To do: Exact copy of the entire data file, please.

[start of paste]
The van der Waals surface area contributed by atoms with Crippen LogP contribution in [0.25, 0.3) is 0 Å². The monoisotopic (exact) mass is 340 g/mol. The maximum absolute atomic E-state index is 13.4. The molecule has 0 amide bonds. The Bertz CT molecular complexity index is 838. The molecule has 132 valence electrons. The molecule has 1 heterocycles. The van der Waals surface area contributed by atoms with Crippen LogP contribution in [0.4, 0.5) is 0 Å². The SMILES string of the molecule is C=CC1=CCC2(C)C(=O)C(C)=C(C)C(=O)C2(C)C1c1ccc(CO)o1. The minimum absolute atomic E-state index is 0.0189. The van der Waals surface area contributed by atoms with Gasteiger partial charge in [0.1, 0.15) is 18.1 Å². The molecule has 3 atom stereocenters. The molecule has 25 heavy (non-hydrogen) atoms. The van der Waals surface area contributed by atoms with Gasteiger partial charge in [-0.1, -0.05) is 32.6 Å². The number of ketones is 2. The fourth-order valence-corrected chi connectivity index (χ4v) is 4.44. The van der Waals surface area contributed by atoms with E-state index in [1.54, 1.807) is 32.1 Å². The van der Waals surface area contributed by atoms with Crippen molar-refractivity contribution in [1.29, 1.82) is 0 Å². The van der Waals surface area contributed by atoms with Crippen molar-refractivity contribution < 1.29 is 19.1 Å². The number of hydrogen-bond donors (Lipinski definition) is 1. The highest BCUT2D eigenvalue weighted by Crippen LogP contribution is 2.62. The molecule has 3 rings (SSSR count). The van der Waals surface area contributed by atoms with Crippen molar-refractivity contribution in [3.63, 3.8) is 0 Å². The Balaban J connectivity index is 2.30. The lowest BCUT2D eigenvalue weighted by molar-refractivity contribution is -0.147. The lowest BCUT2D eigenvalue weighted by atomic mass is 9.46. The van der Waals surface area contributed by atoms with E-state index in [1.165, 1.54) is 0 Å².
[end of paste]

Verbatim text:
The van der Waals surface area contributed by atoms with Crippen LogP contribution in [0.25, 0.3) is 0 Å². The monoisotopic (exact) mass is 340 g/mol. The maximum absolute atomic E-state index is 13.4. The molecule has 0 amide bonds. The Bertz CT molecular complexity index is 838. The molecule has 132 valence electrons. The molecule has 1 heterocycles. The van der Waals surface area contributed by atoms with Crippen LogP contribution in [0.4, 0.5) is 0 Å². The SMILES string of the molecule is C=CC1=CCC2(C)C(=O)C(C)=C(C)C(=O)C2(C)C1c1ccc(CO)o1. The minimum absolute atomic E-state index is 0.0189. The van der Waals surface area contributed by atoms with Gasteiger partial charge in [0.1, 0.15) is 18.1 Å². The molecule has 3 atom stereocenters. The molecule has 25 heavy (non-hydrogen) atoms. The van der Waals surface area contributed by atoms with Gasteiger partial charge in [-0.1, -0.05) is 32.6 Å². The number of ketones is 2. The fourth-order valence-corrected chi connectivity index (χ4v) is 4.44. The van der Waals surface area contributed by atoms with E-state index in [1.54, 1.807) is 32.1 Å². The van der Waals surface area contributed by atoms with Crippen molar-refractivity contribution in [1.29, 1.82) is 0 Å². The van der Waals surface area contributed by atoms with Crippen molar-refractivity contribution < 1.29 is 19.1 Å². The number of hydrogen-bond donors (Lipinski definition) is 1. The highest BCUT2D eigenvalue weighted by Crippen LogP contribution is 2.62. The molecule has 3 rings (SSSR count). The van der Waals surface area contributed by atoms with Crippen molar-refractivity contribution in [3.63, 3.8) is 0 Å². The Balaban J connectivity index is 2.30. The lowest BCUT2D eigenvalue weighted by molar-refractivity contribution is -0.147. The lowest BCUT2D eigenvalue weighted by atomic mass is 9.46. The van der Waals surface area contributed by atoms with E-state index in [1.165, 1.54) is 0 Å².